What started as neighborhood kids decorating bicycles with red, white and blue and riding along local streets has since evolved into bigger wheels, vibrant colors, and an expected audience of 35,000 this year.
The annual Summerlin Council Patriotic Parade, the work of 2,500 volunteers, will recognize the 20th year of celebrating the nation’s independence on Friday with festive floats, local performers and even more neighborhood kids and adults.
The two-hour parade will start at 9 a.m. at the Trails in Summerlin. It will feature more than 70 patriotic and character-themed floats, marching bands, giant helium Macy’s-style balloons and community walking groups.
The Fourth of July is expected to be another hot day, with temperatures as high as 106 degrees, so parade officials are asking observers to take steps not to get overheated.
One of the parade’s floats, a three-tier red, white and blue cake sitting on a glittery gold flatbed, will be topped with the number 20 to honor the parade’s birthday. No, it is not edible.
The parade also will celebrate Nevada’s 150th year. This float brought them to their eligibility in recognizing the parade as part of the state’s official, yearlong sesquicentennial celebration.
Jennifer Wright, a schoolteacher at Bonner Elementary School and volunteer with the Summerlin Council, said they wanted to keep the float true to Nevada and make it representative of the Great Basin National Park, the only national park in Nevada.
The float uses earth-toned material to depict the mountain range as it surrounds a bright blue stream flowing in the center, signifying the water flow of the park. Gov. Brian Sandoval will ride the float during the parade.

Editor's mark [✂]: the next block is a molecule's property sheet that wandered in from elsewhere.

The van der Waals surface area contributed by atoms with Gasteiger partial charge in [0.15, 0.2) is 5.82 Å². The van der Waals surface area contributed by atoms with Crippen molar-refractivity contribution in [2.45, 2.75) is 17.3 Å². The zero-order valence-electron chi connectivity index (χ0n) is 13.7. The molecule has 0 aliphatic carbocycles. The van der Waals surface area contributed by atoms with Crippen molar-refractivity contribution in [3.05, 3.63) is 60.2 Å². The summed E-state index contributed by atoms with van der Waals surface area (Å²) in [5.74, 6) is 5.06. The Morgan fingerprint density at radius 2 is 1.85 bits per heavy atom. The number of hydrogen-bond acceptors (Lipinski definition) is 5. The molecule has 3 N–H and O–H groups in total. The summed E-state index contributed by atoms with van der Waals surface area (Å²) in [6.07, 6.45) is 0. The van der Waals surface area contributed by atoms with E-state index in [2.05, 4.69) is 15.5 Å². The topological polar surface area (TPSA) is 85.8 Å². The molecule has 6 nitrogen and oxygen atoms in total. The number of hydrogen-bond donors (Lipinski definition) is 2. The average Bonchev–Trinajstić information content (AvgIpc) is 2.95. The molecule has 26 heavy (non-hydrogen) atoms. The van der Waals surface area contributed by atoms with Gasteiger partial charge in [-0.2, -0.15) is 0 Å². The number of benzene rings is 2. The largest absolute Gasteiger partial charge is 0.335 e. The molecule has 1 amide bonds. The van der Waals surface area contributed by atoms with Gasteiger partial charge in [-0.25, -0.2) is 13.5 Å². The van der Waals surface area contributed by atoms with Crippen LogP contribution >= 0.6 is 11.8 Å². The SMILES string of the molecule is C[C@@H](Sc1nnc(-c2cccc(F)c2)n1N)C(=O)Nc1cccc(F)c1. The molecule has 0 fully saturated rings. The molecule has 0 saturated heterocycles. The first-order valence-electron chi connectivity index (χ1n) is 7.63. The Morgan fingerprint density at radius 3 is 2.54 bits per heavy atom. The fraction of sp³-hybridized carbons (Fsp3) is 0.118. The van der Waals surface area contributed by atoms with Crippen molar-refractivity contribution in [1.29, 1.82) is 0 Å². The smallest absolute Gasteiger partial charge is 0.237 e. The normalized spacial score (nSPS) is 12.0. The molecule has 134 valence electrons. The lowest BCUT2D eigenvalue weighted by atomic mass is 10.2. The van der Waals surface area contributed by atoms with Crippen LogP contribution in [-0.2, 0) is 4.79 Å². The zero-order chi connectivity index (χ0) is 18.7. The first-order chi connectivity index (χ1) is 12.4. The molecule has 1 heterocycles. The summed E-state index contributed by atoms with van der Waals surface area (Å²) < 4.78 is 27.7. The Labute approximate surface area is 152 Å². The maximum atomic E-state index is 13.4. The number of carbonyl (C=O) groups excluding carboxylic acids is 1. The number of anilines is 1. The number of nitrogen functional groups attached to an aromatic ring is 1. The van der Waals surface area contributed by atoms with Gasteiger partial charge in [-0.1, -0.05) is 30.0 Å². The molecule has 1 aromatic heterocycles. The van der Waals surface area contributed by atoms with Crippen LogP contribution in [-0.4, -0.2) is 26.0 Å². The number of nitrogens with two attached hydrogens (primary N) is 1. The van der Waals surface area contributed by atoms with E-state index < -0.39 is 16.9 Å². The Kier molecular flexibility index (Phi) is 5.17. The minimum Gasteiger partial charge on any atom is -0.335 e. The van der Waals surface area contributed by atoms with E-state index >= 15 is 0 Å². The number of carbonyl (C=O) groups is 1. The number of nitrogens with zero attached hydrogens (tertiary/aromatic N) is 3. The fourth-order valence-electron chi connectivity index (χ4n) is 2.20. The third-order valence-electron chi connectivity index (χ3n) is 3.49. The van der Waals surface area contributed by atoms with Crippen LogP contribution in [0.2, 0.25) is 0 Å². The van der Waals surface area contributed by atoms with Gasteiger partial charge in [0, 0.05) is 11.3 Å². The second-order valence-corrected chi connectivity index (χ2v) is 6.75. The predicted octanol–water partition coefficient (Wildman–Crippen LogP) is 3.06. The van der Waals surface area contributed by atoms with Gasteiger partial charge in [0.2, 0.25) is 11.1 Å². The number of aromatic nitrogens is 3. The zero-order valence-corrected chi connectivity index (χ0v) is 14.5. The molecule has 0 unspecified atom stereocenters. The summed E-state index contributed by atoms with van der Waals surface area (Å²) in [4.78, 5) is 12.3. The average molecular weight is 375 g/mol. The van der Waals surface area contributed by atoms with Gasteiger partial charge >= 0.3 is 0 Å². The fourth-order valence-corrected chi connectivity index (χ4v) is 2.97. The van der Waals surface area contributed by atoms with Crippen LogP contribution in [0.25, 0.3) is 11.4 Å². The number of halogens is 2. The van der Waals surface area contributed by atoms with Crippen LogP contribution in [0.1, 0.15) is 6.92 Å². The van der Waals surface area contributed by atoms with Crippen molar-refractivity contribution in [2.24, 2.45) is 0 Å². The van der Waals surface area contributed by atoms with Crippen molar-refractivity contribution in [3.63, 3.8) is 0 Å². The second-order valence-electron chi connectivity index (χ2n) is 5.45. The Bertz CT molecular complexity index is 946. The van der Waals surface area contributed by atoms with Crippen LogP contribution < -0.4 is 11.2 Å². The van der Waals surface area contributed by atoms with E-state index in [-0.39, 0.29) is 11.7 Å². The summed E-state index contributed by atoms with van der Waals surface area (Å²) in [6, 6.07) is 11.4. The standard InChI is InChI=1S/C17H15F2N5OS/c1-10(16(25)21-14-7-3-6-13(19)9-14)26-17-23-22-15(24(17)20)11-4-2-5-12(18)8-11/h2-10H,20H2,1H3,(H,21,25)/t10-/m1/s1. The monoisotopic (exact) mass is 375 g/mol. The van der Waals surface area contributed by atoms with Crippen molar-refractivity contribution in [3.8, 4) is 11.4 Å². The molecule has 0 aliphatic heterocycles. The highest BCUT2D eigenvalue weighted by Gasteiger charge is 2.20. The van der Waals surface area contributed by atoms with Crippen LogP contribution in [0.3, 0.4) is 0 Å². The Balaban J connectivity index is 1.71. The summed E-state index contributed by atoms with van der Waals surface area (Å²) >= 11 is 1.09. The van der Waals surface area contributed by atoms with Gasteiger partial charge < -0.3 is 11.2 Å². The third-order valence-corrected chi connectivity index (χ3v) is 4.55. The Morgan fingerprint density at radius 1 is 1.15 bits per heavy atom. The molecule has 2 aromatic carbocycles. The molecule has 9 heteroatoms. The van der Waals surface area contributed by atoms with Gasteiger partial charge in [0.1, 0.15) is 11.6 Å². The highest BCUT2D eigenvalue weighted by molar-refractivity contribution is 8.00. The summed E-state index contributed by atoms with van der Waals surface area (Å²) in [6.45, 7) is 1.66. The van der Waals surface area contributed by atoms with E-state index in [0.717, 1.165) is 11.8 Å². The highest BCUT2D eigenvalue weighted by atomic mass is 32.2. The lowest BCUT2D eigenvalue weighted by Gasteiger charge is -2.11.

The Summerlin Council and more than 500 volunteers have been preparing for this event since early January. Wright, who coordinates construction, material and props for the floats, said the biggest challenge is making sure people won’t be let down by what they see.
“We want to do our 20th justice,” Wright said. “We owe it all to the community.”
Wright also wants each storybook and cartoon character-themed float to be fun.
Parade-goers can expect to see new themed floats this year, including “Monster’s University,” “Angry Birds: Star Wars” and “Frozen,” which will close out the show.
A salute to the military float will feature Air Force Col. Brandon T. Snook, commander of the 99th Surgical Operations Squadron at Nellis Air Force Base who is the parade’s grand marshal.
“It’s important we remember as a community to honor the armed services,” said Tom Warden, senior vice president of the Summerlin Council.
The committee is aware of the heat-wave the valley is experiencing and though it is not their first parade in rough weather, they still strongly advise parade-goers to stay hydrated and shaded, to bring an umbrella and sunscreen, to wear light-colored clothing and watch out for each other.
Warden said workers will drive around and hand out water bottles to help people stay hydrated.
Contact Cassandra Taloma at email@example.com or 702-383-0381.